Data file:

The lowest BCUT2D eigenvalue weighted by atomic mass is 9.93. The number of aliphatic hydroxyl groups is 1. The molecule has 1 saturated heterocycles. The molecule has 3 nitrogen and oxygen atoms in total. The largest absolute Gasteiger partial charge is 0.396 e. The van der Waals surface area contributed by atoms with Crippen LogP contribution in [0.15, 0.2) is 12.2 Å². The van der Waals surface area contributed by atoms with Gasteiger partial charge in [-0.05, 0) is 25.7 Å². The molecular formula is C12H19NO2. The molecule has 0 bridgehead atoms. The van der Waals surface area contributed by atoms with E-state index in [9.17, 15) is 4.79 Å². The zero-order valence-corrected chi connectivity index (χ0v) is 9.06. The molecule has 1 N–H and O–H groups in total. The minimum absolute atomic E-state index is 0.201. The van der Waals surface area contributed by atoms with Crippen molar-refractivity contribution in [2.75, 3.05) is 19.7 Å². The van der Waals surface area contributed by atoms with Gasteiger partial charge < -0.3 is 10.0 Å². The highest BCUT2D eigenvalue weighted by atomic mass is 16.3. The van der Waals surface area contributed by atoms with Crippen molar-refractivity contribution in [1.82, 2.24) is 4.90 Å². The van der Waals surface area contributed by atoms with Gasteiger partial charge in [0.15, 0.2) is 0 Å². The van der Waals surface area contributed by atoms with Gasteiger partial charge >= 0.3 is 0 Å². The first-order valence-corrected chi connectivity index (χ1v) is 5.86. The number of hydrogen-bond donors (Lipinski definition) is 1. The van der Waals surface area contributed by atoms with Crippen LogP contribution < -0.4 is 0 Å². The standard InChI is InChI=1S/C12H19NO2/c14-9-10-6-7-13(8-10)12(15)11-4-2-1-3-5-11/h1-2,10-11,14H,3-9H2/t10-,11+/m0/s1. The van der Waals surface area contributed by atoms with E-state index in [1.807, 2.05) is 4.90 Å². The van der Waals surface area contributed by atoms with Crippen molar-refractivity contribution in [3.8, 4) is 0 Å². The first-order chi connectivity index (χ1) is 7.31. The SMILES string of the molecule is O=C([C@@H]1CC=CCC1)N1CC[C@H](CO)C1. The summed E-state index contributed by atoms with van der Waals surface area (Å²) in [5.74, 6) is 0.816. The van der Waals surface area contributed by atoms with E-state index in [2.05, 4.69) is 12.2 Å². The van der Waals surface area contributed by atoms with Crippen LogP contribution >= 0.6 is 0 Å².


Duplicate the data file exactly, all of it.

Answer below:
The lowest BCUT2D eigenvalue weighted by atomic mass is 9.93. The number of aliphatic hydroxyl groups is 1. The molecule has 1 saturated heterocycles. The molecule has 3 nitrogen and oxygen atoms in total. The largest absolute Gasteiger partial charge is 0.396 e. The van der Waals surface area contributed by atoms with Crippen LogP contribution in [0.15, 0.2) is 12.2 Å². The van der Waals surface area contributed by atoms with Gasteiger partial charge in [-0.05, 0) is 25.7 Å². The molecular formula is C12H19NO2. The molecule has 0 bridgehead atoms. The van der Waals surface area contributed by atoms with E-state index in [9.17, 15) is 4.79 Å². The zero-order valence-corrected chi connectivity index (χ0v) is 9.06. The molecule has 1 N–H and O–H groups in total. The minimum absolute atomic E-state index is 0.201. The van der Waals surface area contributed by atoms with Crippen molar-refractivity contribution in [2.75, 3.05) is 19.7 Å². The van der Waals surface area contributed by atoms with Gasteiger partial charge < -0.3 is 10.0 Å². The highest BCUT2D eigenvalue weighted by atomic mass is 16.3. The van der Waals surface area contributed by atoms with Crippen molar-refractivity contribution in [1.82, 2.24) is 4.90 Å². The van der Waals surface area contributed by atoms with Gasteiger partial charge in [0.15, 0.2) is 0 Å². The van der Waals surface area contributed by atoms with Gasteiger partial charge >= 0.3 is 0 Å². The first-order valence-corrected chi connectivity index (χ1v) is 5.86. The number of hydrogen-bond donors (Lipinski definition) is 1. The van der Waals surface area contributed by atoms with Crippen LogP contribution < -0.4 is 0 Å². The standard InChI is InChI=1S/C12H19NO2/c14-9-10-6-7-13(8-10)12(15)11-4-2-1-3-5-11/h1-2,10-11,14H,3-9H2/t10-,11+/m0/s1. The van der Waals surface area contributed by atoms with E-state index in [1.807, 2.05) is 4.90 Å². The van der Waals surface area contributed by atoms with Crippen molar-refractivity contribution in [3.8, 4) is 0 Å². The first-order chi connectivity index (χ1) is 7.31. The SMILES string of the molecule is O=C([C@@H]1CC=CCC1)N1CC[C@H](CO)C1. The summed E-state index contributed by atoms with van der Waals surface area (Å²) in [5.74, 6) is 0.816. The van der Waals surface area contributed by atoms with E-state index in [2.05, 4.69) is 12.2 Å². The van der Waals surface area contributed by atoms with Crippen LogP contribution >= 0.6 is 0 Å².